Anne Arundel County

Tornado That Hit Anne Arundel County Was EF-2, Went 11 Miles

The tornado damaged trees and property in Annapolis and Edgewater

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A tornado that tore roofs off homes, toppled utility poles and damaged a high school stadium in Anne Arundel County, Maryland, Wednesday afternoon was classified as an EF-2 and had winds as high as 125 mph, weather experts said Thursday.

The twister traveled more than 11 miles, the National Weather Service said after surveying the damage left in its path on Thursday.

It tore up parts of West Street in Annapolis.

“The damage is shocking when you come to the street,” Annapolis Mayor Gavin Buckley said. “It does look like you’re in a movie scene here. So, cars and poles down.”

A tornado touched down in Annapolis and Edgewater, Maryland, Wednesday, damaging homes and businesses.

Baltimore Gas and Electric assessed and secured gas leaks and downed power lines, Annapolis Fire Department Lt. Kenneth White said.


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“What we’re trying to do is keep everyone back and out of the area until BG&E has secured those gas lines and secure the downed power lines,” White said Wednesday afternoon.

"The gas has now been shut off to the heavily damaged buildings in the area of West Street, and downed wires are being deenergized," BG&E said in a statement Wednesday evening. "Crews will be making repairs where possible. However, in some cases, damage to buildings may be so severe that repairs will not be made until the structures are safe."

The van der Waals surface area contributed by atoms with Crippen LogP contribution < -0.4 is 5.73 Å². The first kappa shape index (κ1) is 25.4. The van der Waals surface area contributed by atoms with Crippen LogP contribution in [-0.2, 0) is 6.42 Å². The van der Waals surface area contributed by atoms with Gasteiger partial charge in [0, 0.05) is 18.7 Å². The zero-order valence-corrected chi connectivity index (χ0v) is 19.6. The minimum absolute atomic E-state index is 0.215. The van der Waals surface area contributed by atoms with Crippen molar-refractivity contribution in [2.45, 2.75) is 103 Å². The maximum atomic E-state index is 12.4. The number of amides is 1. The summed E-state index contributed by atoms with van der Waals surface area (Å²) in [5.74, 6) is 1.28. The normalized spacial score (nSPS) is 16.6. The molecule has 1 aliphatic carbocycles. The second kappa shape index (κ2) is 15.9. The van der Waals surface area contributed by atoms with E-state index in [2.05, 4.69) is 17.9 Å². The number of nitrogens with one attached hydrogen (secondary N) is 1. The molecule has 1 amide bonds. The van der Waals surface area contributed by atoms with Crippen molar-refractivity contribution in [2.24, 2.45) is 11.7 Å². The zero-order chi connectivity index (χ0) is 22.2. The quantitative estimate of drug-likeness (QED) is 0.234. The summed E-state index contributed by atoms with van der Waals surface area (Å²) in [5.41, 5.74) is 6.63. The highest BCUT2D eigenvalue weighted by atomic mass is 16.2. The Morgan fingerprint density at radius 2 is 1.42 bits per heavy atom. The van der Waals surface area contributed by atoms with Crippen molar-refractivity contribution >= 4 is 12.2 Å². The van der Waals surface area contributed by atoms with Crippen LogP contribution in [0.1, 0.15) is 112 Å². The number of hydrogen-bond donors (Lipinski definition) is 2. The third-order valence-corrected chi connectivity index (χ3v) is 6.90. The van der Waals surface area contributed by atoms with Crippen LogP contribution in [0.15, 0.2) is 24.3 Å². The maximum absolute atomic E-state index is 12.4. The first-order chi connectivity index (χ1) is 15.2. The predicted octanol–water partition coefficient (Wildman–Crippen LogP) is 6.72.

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No injuries were reported and there were no fires, but the storm did damage properties.

“A few of the buildings collapsed,” White said. “We don’t know how many; we don’t know the extent. But we do have city building inspectors responding to the scene to assess the damages to those buildings.”

“We have power polls down; we have gas leaks; we have roofs off houses; we have trees down,” Buckley said. “Many of the trees – the streets are not accessible. So, we’re asking people to stay home and not come out. Let our emergency crews do their job.”

Buckley asked people with damage to their homes to call the city so officials can make sure they have a safe place to stay.

“I’m just shocked that nobody’s hurt, because we were expecting some fatalities,” he said. “So, we were lucky that that didn’t happen. I don’t know how it didn’t happen, but we are feeling very grateful for that.”

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The same tornado touched down in the Edgewater area, damaging homes there.

The storm caused extensive damage around the football field of South River High School in Edgewater. A huge tree was uprooted and crashed onto the bleachers. One large limb landed upright in a goal post. The roof over the concession stand was partially ripped off.

Teachers inside the school went to interior hallways and sheltered in place, Anne Arundel County Public Schools spokesman Bob Mosier said.

“We didn’t have anybody hurt. We’re very fortunate,” he said. 

The damage came ahead of a school football game planned for Friday, before the first day of school Sept. 8.

Maryland Gov. Larry Hogan said state officials were assessing reports of substantial damage in Annapolis and Edgewater.

“We are working with Anne Arundel County and City of Annapolis officials to assess the damage and determine what further resources are needed on the ground,” the governor said.

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